Throwing more money at a problem before addressing the cause of that problem is never a wise investment.
It’s no secret that Pennsylvania’s education system is failing many of our students.
According to 2023 U.S. News education rankings, Pennsylvania ranks 36th in overall quality of education. Meanwhile, we have the eighth-most expensive system in the nation and our average cost per student is $22,000. Lack of funding is not the problem, but how that money is spent must be scrutinized to ensure that our kids get the quality education they deserve.
Take the School District of Philadelphia for an example. Recent data from the National Assessment of Educational Progress shows that Philadelphia ranks near the bottom nationally for both math and reading when compared to similar urban districts.
From 2019-2022, the district saw it steepest decline in math and reading scores since 1990 despite spending an annual budget of more than $4 billion.
Families failed by their local education system have increasingly turned to alternatives such as homeschool and charter schools.
What’s the remedy?
According to Democrats on the Basic Education Funding Commission, the solution is a reckless infusion of additional taxpayer dollars to a failing system.
The commission’s partisan majority report, backed by Democrats and members of Gov. Josh Shapiro’s administration, calls for more than $7 billion in additional spending.
What’s not included in their recommendations? There are no accountability measures or metrics for student success. They include no additional scholarship funding for families who seek alternative options to help their kids escape failing schools. There are zero improvements to curriculum transparency so parents can know what their children are learning.
The General Assembly has already increased state taxpayer spending for education by historic amounts in recent years. Since 2020, taxpayer spending on education has increased by more than $3 billion. Sadly, that has not been accompanied by an improvement in quality.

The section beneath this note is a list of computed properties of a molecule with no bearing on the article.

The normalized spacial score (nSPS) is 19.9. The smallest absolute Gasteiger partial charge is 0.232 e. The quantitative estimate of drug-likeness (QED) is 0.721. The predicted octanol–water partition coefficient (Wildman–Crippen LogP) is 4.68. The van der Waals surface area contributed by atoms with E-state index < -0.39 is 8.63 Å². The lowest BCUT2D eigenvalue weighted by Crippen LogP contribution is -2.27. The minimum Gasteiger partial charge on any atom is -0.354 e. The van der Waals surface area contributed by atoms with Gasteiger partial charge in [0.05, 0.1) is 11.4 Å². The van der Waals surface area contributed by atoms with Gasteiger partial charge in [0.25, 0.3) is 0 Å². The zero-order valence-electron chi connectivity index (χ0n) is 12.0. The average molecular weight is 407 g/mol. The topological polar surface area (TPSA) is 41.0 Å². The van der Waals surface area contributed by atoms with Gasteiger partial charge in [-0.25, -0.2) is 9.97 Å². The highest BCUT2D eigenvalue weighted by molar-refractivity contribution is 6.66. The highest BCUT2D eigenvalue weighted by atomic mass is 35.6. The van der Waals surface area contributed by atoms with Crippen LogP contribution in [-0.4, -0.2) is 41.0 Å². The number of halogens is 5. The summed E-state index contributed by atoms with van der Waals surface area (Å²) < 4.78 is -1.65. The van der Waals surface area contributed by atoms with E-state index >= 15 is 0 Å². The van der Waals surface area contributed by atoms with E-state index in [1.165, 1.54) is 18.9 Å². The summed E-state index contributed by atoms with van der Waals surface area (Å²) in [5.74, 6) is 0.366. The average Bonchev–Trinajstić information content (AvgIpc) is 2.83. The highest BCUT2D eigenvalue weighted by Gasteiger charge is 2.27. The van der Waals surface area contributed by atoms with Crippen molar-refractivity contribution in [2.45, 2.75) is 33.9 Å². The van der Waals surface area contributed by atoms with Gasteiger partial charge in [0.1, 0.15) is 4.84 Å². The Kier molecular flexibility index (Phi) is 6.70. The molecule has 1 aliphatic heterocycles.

How much of that new taxpayer money will go to help students and teachers? Unfortunately, not as much as you think.
While Pennsylvania’s public-school population has declined, the growth of school administration staff has accelerated by almost 40 percent since 2000. Most new funds will ultimately be diverted to pay for bloated salaries and pension payments for those unnecessary additional administrators.
The financial burden of a $7 billion infusion of taxpayer funds will be placed squarely on the backs of hard-working Pennsylvanians.
The nonpartisan Independent Fiscal Office already predicts that by 2025, Pennsylvania will face a $3 billion state budget shortfall based on current budget projections.
The massive spending binge recommended by Pennsylvania Democrats means our state would need more revenue to offset the increase.
Pennsylvania already has one of the worst property tax burdens in the nation to pay for education budgets.
More than 10,000 homes are seized annually in Pennsylvania and auctioned off for failure to pay the tax. It is particularly troubling that most of the home seizures are from our elderly residents. Retirees live on limited-fixed incomes and additional irresponsible state spending could leave them faced with the stark choice of paying for food, medicine or their property tax. This is simply unacceptable.
Property taxes would increase in all 67 counties to pay for the kind of spending increase recommended by Pennsylvania Democrats.
An increase in the state sales tax and income tax also would likely be on the table in future sessions of the General Assembly to offset budget shortfalls.
As we head into the 2024 budget season, we must protect Pennsylvanians and make fundamental changes to improve how we spend taxpayer funds for education. The money should follow the child and parents should have the right to choose how and where to educate their own children.
Blind spending of additional taxpayer dollars will not fix the fundamental problems of our education system.
Sen. Doug Mastriano represents the 33rd Senatorial District, covering Adams and Franklin counties. He serves as vice chairman of the Senate Education Committee.